Resources for covering Unification Church leader Moon’s death

The Rev. Sun Myung Moon, leader of the Unification Church and supporter of conservative causes who founded The Washington Times newspaper, died on Sept. 3, 2012, in South Korea. He was 92.

Moon was a strident anti-communist known as much for the mass weddings over which he presided as for his unorthodox teachings. 

He was a self-proclaimed messiah and “True Parent” of the world who told others that Jesus had appeared to him on a mountaintop in 1936 and that his mission was to complete Jesus’ work on Earth. Moon taught that Jesus had died without fathering children and so Moon’s mission was to unite humankind in a single sinless family.

Critics called him a cult leader and his theology heretical.


National sources

  • Michael Breen

    Michael Breen is the founder of a public relations firm in South Korea. He calls himself a lapsed member of the Unification Church and is the author of Sun Myung Moon: The Early Years 1920-53.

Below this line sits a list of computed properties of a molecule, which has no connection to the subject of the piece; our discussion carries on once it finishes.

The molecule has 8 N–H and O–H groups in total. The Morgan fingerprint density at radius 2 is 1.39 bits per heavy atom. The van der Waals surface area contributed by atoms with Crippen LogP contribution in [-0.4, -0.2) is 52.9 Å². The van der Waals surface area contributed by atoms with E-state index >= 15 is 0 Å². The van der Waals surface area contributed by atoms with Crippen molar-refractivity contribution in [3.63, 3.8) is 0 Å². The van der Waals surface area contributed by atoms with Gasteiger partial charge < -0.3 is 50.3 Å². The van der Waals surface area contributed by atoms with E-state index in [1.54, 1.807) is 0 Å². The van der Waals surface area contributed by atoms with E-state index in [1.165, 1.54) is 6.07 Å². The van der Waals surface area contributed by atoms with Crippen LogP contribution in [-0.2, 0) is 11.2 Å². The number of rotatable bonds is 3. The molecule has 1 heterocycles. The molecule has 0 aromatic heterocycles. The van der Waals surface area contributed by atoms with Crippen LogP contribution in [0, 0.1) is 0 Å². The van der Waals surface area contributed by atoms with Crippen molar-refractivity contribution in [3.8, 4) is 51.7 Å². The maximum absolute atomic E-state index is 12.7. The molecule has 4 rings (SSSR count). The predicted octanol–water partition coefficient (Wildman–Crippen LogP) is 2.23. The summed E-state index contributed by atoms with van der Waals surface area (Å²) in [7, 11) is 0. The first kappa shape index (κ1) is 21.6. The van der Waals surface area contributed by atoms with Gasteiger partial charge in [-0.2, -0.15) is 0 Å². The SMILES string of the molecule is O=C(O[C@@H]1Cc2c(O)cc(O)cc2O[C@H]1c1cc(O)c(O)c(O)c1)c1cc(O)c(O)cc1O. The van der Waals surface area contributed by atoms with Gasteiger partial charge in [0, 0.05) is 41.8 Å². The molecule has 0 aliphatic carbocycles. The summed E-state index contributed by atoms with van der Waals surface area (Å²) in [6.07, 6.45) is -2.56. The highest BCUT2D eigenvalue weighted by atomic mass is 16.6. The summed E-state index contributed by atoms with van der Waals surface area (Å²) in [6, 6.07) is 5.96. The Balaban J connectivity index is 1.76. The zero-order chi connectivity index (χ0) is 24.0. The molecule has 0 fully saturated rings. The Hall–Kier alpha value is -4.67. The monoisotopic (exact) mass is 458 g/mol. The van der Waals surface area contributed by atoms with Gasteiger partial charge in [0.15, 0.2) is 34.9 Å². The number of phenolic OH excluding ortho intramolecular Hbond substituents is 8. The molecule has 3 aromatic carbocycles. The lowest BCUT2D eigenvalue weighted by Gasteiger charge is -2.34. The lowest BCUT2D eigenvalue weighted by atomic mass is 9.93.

• David Bromley

    David Bromley is a sociology professor at Virginia Commonwealth University and the University of Virginia. An expert in New Religious Movements, he co-authored “Moonies” in America: Cult, Church and Crusade, a history of the Unification Church in the United States.

  • Steven Hassan

    Steven Hassan is a former member of Moon’s movement. He has since written several books about cult experiences, including Freedom of Mind: Helping Loved Ones Leave Controlling People, Cults and Beliefs. Hassan lives in the Boston area.

  • John Lofland

    John Lofland is professor emeritus of sociology at the University of California, Davis, and author of Doomsday Cult: A Study of Conversion, Proselytization and Maintenance of Faith, which stemmed from research among the Unification Church’s U.S. members in the 1960s.

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